Venezuela’s crude oil production
Venezuela is OPEC’s sixth-largest crude oil producer. The EIA estimates that Venezuela’s crude oil production increased by 15,000 bpd (barrels per day) to 1,620,000 bpd in February 2018—compared to January 2018. However, production has dropped by 370,000 bpd or 19% year-over-year. Crude oil production is near a 15-year low.
Venezuela’s high debt, lack of investment in the oil exploration and production activity, electricity disruptions, and high inflation have pressured the oil production activity. A drop in Venezuela’s production partly supported crude oil prices.
Brent crude oil prices and Venezuela’s production
Venezuela’s oil production declined 52.5% or by 1,790,000 bpd from its record high in December 1997. Production has declined by 680,000 bpd or 30% in the last two years. Brent and WTI crude oil prices advanced ~96% and ~103% during the same period.
The United States Brent Oil ETF (BNO) and the United States Oil ETF (USO) track Brent and WTI crude oil futures, respectively. These ETFs have increased ~56.1% and ~37.4%, respectively, in the last two years.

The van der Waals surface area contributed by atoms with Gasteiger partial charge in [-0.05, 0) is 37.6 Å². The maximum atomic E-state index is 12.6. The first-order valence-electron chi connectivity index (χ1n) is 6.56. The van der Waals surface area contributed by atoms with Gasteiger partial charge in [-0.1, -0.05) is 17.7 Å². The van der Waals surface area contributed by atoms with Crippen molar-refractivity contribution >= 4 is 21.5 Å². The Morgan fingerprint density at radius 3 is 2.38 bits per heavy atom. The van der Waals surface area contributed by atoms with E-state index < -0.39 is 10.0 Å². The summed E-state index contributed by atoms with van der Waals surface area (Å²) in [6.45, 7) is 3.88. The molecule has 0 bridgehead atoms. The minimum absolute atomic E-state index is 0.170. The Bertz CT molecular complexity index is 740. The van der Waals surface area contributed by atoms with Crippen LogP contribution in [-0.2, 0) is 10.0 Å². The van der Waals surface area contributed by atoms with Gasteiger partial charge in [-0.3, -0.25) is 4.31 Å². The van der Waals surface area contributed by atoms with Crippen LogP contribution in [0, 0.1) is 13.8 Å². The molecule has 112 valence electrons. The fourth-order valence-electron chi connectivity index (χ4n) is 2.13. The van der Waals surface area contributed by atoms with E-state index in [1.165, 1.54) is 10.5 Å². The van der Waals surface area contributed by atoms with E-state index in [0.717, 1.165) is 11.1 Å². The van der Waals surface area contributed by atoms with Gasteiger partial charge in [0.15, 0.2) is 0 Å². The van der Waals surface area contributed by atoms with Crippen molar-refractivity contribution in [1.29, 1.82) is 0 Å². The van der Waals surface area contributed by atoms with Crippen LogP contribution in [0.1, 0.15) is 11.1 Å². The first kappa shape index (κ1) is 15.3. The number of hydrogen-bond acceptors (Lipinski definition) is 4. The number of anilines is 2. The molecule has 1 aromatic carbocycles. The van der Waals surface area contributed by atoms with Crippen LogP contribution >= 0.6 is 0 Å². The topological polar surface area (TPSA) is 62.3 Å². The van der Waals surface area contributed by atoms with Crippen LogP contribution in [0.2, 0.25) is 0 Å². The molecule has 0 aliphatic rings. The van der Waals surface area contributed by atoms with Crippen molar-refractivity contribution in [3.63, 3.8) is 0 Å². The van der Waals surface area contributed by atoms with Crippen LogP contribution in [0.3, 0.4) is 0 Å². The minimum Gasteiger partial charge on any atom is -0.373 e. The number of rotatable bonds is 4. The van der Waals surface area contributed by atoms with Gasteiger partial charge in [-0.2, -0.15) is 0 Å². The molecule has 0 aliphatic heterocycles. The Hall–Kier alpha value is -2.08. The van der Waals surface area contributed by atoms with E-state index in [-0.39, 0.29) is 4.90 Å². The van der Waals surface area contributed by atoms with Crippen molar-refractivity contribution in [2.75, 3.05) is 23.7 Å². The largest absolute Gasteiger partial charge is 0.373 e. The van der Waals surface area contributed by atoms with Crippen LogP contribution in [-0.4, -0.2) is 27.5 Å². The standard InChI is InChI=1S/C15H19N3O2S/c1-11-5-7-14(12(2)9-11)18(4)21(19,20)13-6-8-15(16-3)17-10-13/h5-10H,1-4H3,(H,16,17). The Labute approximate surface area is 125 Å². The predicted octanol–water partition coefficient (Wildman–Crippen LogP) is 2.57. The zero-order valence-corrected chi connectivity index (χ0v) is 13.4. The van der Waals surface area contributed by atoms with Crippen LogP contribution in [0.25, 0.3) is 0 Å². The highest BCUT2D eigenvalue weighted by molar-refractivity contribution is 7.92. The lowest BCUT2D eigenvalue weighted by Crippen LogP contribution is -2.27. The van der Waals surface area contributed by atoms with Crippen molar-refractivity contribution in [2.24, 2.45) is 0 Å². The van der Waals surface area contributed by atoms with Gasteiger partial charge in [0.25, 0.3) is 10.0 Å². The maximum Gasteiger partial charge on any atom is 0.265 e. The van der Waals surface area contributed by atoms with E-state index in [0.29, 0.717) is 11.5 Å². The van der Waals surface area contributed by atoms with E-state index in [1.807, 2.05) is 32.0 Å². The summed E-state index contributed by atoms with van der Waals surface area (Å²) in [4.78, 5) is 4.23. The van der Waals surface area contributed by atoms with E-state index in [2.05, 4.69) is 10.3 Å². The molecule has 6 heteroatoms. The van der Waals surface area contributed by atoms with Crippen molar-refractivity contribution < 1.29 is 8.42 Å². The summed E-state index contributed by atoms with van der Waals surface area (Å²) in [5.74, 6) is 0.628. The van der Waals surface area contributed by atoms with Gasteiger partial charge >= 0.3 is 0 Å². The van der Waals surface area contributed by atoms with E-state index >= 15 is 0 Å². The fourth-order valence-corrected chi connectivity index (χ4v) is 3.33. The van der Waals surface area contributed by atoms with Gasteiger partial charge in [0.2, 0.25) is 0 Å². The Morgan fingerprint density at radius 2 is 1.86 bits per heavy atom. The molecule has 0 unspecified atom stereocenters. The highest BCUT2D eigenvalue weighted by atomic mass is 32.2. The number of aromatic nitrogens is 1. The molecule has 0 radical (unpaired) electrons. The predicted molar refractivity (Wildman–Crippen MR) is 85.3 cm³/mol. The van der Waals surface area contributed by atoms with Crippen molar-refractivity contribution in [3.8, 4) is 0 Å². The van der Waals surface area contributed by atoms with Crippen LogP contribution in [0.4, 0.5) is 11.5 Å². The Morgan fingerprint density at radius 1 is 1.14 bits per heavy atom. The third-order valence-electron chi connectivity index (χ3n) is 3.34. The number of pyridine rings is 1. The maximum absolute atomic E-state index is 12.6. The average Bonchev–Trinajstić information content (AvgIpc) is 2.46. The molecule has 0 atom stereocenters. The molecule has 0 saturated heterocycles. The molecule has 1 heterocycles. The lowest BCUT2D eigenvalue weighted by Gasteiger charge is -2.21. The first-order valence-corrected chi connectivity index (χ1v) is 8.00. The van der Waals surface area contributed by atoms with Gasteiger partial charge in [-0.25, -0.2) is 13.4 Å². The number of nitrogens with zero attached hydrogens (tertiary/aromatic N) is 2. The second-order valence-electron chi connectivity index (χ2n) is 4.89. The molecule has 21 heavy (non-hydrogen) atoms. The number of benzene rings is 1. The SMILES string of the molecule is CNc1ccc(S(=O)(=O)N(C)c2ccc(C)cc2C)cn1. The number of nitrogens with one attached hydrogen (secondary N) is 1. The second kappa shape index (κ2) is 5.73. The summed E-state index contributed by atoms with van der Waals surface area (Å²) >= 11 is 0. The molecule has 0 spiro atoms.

The Energy Select Sector SPDR Fund (XLE) and the Vanguard Energy ETF (VDE) have increased ~18% and ~17%, respectively, in the last two years. XLE tracks the performance of the Energy Select Sector Index. VDE tracks the performance of an index of energy stocks.
Venezuela’s oil minister expects that the country’s oil production could rise by ~1,000,000 bpd. However, high debt and an economic crisis have led to lower production in the last two years. Energy Aspects, a market research company, forecast that Venezuela’s oil production could drop by 200,000 bpd in 2018. Any drop in Venezuela’s production has a positive impact on oil prices.
However, the expectation of a rise in crude oil production from countries like Canada, the US, and Brazil could offset ongoing production cuts, which could pressure oil prices.
Next, we’ll discuss Saudi Arabia’s crude oil production.